A well-balanced, low-fat diet significantly lowers the risk of dying from breast cancer in postmenopausal women, based on new long-term data from the Women’s Health Initiative (WHI) Dietary Modification trial.
The balanced diet designed is one of moderation, and after nearly 20 years of follow-up, the health benefits are still accruing.
The findings revealed during a press briefing May 15 ahead of a presentation Jun 2 during the American Society of Clinical Oncology (ASCO) annual meeting.
This research makes clear there are not any down-sides, only up-sides to a more healthy diet, plus it adds to a growing level of studies showing similar positive effects across cancer types.
The trial enrolled 48,835 postmenopausal women without any previous breast cancer and with dietary fat accounting for at the very least 32 per cent of total daily calories. From 1993 to 1998, the women were randomly allocated to a usual-diet comparison group or a dietary intervention group that aimed to cut back fat intake to 20 per cent of daily calories and increase consumption of vegetables, fruit and grains.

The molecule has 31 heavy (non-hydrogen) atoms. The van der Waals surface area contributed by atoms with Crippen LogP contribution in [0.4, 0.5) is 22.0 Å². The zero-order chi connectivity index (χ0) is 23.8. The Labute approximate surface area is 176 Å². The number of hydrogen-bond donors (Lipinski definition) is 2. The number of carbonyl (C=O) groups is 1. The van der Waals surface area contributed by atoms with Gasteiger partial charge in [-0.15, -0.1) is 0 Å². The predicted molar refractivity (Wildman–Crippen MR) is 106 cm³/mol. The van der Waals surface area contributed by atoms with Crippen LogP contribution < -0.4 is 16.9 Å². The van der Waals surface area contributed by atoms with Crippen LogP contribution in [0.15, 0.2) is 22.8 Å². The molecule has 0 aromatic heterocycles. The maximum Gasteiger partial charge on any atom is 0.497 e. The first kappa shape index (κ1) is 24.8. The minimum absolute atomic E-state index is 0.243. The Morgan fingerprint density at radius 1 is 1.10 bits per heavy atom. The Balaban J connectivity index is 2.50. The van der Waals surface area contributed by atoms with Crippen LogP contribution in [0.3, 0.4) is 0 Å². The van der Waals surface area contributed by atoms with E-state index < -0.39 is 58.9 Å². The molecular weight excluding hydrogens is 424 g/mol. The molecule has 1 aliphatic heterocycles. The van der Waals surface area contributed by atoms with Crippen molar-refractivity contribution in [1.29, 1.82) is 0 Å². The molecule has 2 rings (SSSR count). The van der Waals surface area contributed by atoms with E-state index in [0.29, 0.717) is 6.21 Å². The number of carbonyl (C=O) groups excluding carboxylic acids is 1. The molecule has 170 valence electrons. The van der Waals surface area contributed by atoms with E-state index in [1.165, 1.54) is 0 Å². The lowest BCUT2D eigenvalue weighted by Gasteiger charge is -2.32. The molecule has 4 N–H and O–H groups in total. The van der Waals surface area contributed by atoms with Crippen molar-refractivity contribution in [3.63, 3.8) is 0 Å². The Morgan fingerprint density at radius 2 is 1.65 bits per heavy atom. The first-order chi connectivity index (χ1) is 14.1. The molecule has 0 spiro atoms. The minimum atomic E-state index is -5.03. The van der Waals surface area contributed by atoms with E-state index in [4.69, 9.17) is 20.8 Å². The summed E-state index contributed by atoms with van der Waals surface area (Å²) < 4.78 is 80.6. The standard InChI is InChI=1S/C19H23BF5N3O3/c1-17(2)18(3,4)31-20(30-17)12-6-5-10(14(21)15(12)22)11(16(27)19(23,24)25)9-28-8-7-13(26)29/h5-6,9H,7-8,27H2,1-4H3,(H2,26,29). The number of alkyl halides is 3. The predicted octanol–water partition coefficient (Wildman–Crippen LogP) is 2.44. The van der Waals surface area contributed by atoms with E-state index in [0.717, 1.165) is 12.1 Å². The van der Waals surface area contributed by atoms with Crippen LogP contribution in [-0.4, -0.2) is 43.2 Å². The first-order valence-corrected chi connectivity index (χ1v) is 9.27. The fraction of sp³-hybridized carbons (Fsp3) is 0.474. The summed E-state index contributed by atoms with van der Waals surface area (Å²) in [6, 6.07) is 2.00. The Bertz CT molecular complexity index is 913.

Women into the balanced, low-fat diet group stuck with the diet for roughly 8.5 years. Many of them increased their intake of fruits, vegetables and grains and cut their daily fat intake to 25 per cent or less, although most did not reach the 20 per cent goal.
An overall total of 3,374 women developed breast cancer between 1993 and 2013. The low-fat diet failed to significantly reduce women’s risk of developing cancer of the breast – still, women within the dietary intervention group experienced a range of short- and long-term health advantages in comparison with women within the normal diet group. Specifically, that they had a 21 per cent lower danger of death from breast cancer and a 15 per cent lower chance of death from any cause through the follow through period.
Postmenopausal women with metabolic syndrome (increased blood pressure, high blood glucose, excess excessive fat around the waist and abnormal cholesterol or triglyceride levels) were particularly prone to benefit from the dietary intervention.